The change was inspired by a trip to the UK last year, when Dr El Reyes pointed to the sign for The National Archives and said to Sheikh Mansour bin Zayed – the Deputy Prime Minister, Minister of Presidential Affairs and the Chairman of NCDR – how simple and to the point the name was.
“Even though there was a long process to have the name changed as it was part of a law, through His Highness’s great support we got through the steps and had it changed in few months,” he said.
In July, last year the UAE Cabinet approved the issuance of a federal law amending the federal law on renaming the National Centre for Documentation and Research to The National Archives.
Road signs have already been changed, while signs on the building itself will soon be updated, as will the archive’s website.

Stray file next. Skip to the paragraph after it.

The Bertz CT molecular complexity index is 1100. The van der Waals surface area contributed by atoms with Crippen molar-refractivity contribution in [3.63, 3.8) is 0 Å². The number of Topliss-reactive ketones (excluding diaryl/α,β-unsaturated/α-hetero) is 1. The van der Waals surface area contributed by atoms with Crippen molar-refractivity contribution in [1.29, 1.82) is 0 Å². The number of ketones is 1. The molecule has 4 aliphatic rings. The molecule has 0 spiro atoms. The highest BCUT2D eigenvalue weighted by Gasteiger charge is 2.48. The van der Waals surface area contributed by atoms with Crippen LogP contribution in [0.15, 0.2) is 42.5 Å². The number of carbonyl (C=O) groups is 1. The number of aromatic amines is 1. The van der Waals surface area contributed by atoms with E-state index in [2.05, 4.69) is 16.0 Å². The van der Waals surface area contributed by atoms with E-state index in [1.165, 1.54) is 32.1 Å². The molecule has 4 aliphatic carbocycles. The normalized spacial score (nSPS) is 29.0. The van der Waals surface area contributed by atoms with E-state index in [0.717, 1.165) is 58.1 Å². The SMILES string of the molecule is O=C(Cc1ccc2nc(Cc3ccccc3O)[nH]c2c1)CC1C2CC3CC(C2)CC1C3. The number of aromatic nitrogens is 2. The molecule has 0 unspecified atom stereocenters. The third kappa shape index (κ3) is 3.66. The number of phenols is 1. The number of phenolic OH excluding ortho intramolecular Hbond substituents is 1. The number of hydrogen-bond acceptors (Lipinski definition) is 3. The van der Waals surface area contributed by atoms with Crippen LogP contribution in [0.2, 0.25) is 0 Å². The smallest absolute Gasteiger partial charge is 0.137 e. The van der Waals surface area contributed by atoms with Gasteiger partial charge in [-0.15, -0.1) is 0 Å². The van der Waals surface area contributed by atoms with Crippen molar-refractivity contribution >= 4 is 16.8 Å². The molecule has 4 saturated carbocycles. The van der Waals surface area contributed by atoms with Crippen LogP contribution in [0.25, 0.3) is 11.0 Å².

“Our title was long and sometimes we got confused with the Emirates Centre for Strategic Studies and Research,” said Dr El Reyes. “Now our new title reflects exactly what we are: we are the entire country’s archives.”
Founded in 1968 as the Centre for Documentation and Research, and renamed the NCDR under Federal Decree Number 7, 2008, the facility is one of the oldest archival repositories in the Arabian Gulf.
It houses thousands of records about the UAE and the wider Arabian Gulf region.
A linguist and professor who has been the head of the centre since 2000, Dr El Reyes has a mammoth task ahead of him when 202 government entities begin depositing and archiving their documents at the National Archives.
To make space, a new building is being built in Mussaffah, which will be ready in about 18 months, to house the stacks of documents that will flood in from across the country.